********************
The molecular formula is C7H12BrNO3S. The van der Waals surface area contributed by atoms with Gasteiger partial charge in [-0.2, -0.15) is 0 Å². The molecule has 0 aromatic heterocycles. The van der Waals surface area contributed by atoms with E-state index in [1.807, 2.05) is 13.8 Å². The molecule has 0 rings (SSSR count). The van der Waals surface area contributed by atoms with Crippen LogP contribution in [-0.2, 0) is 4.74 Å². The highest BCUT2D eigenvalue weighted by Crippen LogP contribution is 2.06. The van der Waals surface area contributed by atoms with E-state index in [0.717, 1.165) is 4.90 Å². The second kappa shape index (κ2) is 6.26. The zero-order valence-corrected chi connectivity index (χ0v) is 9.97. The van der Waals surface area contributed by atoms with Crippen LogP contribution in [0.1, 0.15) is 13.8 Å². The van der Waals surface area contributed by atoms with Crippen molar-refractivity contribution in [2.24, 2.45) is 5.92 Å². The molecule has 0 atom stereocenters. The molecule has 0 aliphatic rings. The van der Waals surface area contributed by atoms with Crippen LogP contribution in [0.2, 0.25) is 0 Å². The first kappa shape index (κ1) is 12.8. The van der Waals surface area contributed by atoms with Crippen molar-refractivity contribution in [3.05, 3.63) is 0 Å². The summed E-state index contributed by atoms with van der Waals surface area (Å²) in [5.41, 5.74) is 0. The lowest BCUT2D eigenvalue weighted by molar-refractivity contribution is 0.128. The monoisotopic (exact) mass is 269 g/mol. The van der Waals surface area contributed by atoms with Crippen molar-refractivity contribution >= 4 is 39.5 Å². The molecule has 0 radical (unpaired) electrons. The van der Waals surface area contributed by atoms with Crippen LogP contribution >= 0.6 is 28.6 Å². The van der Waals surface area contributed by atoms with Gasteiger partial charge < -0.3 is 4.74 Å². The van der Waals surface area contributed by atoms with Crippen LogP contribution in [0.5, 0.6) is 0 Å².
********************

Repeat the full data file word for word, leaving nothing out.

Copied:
The molecular formula is C7H12BrNO3S. The van der Waals surface area contributed by atoms with Gasteiger partial charge in [-0.2, -0.15) is 0 Å². The molecule has 0 aromatic heterocycles. The van der Waals surface area contributed by atoms with E-state index in [1.807, 2.05) is 13.8 Å². The molecule has 0 rings (SSSR count). The van der Waals surface area contributed by atoms with Crippen LogP contribution in [-0.2, 0) is 4.74 Å². The highest BCUT2D eigenvalue weighted by Crippen LogP contribution is 2.06. The van der Waals surface area contributed by atoms with E-state index in [0.717, 1.165) is 4.90 Å². The second kappa shape index (κ2) is 6.26. The zero-order valence-corrected chi connectivity index (χ0v) is 9.97. The van der Waals surface area contributed by atoms with Crippen LogP contribution in [0.1, 0.15) is 13.8 Å². The van der Waals surface area contributed by atoms with Crippen molar-refractivity contribution in [2.24, 2.45) is 5.92 Å². The molecule has 0 atom stereocenters. The molecule has 0 aliphatic rings. The van der Waals surface area contributed by atoms with Crippen LogP contribution in [0.2, 0.25) is 0 Å². The first kappa shape index (κ1) is 12.8. The van der Waals surface area contributed by atoms with Crippen molar-refractivity contribution in [3.05, 3.63) is 0 Å². The summed E-state index contributed by atoms with van der Waals surface area (Å²) in [5.41, 5.74) is 0. The lowest BCUT2D eigenvalue weighted by molar-refractivity contribution is 0.128. The monoisotopic (exact) mass is 269 g/mol. The van der Waals surface area contributed by atoms with Crippen molar-refractivity contribution >= 4 is 39.5 Å². The molecule has 0 radical (unpaired) electrons. The van der Waals surface area contributed by atoms with Crippen LogP contribution >= 0.6 is 28.6 Å². The van der Waals surface area contributed by atoms with Gasteiger partial charge < -0.3 is 4.74 Å². The van der Waals surface area contributed by atoms with Crippen LogP contribution in [0.5, 0.6) is 0 Å².